A Cup in Hand: Why Coffee Breaks are a Workplace Standard

coffeeCoffee breaks are sometimes regarded as a waste of time. Some argue that instead of working, the short break only encourages employees to chitchat and waste time during office hours when they are paid to work. Some of the more uptight bosses think that coffee breaks are unproductive and only lead to lost profits.

When you really think about it, though, taking a break makes employees more productive as uninterrupted focus on a repetitive task can cause stagnancy. Short breaks reenergise the mind and body, enabling employees to work more.

Opens Up Communication

Coffee breaks are as important as having lunch breaks because it has become a workplace standard. According to 7 Grams Coffee, ‘staff get together to discuss matters of urgency, issues they need advice about, problems they are having’ during coffee breaks. Without such time integrated into the daily routine, employees don’t really get the opportunity to communicate and engage with each other.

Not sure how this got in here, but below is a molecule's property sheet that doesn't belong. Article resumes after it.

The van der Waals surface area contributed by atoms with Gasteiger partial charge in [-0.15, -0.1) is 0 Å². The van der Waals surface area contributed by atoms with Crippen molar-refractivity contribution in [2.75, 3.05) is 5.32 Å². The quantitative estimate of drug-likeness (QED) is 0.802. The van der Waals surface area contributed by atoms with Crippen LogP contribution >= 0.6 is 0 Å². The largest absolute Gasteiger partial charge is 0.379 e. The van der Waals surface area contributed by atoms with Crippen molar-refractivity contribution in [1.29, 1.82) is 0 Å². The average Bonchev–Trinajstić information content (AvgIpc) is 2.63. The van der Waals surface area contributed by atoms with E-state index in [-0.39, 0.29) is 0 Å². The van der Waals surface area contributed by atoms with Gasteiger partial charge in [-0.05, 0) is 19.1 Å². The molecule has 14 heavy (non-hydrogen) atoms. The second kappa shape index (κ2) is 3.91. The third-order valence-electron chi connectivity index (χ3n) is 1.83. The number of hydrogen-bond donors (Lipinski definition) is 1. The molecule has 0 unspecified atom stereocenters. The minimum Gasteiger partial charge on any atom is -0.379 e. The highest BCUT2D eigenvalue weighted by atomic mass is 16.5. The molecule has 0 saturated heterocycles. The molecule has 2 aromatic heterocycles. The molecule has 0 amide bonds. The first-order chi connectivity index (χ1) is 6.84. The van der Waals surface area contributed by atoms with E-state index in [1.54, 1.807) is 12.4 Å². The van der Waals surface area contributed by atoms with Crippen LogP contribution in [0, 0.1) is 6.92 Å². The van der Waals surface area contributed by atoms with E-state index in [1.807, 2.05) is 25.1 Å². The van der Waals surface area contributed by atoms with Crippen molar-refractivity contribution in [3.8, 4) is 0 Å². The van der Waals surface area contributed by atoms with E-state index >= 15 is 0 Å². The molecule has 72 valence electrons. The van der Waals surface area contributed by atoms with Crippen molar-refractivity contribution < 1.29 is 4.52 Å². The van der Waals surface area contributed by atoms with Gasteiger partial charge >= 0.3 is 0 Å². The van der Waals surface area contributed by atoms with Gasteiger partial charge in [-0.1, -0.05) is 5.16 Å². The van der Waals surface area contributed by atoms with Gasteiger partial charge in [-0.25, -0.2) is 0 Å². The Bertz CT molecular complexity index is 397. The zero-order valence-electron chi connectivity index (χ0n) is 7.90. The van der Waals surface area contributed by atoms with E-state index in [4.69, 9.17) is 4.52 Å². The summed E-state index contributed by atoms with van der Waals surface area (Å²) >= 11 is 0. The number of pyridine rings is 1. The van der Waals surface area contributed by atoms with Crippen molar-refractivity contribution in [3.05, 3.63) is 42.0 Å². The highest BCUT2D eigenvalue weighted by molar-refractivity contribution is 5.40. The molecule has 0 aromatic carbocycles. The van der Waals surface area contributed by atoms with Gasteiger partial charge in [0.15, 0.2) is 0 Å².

Studies show that employees perform better after taking a coffee break compared to those who don’t. It creates a social linkage between employees, opening the doors for possible friendships outside the office setting. By doing so, they are able to develop multiple opportunities for improvement and networking as well.

Increases Efficiency

Staying seated for 3 or more consecutive hours is unhealthy for the body. Caffeine (in moderation), however, helps ease aches in the neck and shoulders. This is important, seeing as these are the most common points of soreness for those who work in front of computers all day such as programmers and writers.

Researchers found that drinking coffee is like taking a power nap. It can help reduce road accidents and medical errors as it keeps the body alert and invigorated. Night-shift workers find coffee breaks essential to work since it counters sleepiness.

Don’t rely solely on caffeine to get you going for a day of hard work. Coffee is a vital part of staying functional, yet it is just a factor of productivity as the best way to achieve full potential is with perseverance.

About the Author

As a New York-based psychologist. Thelma Scott has conducted several seminars tackling adult autism.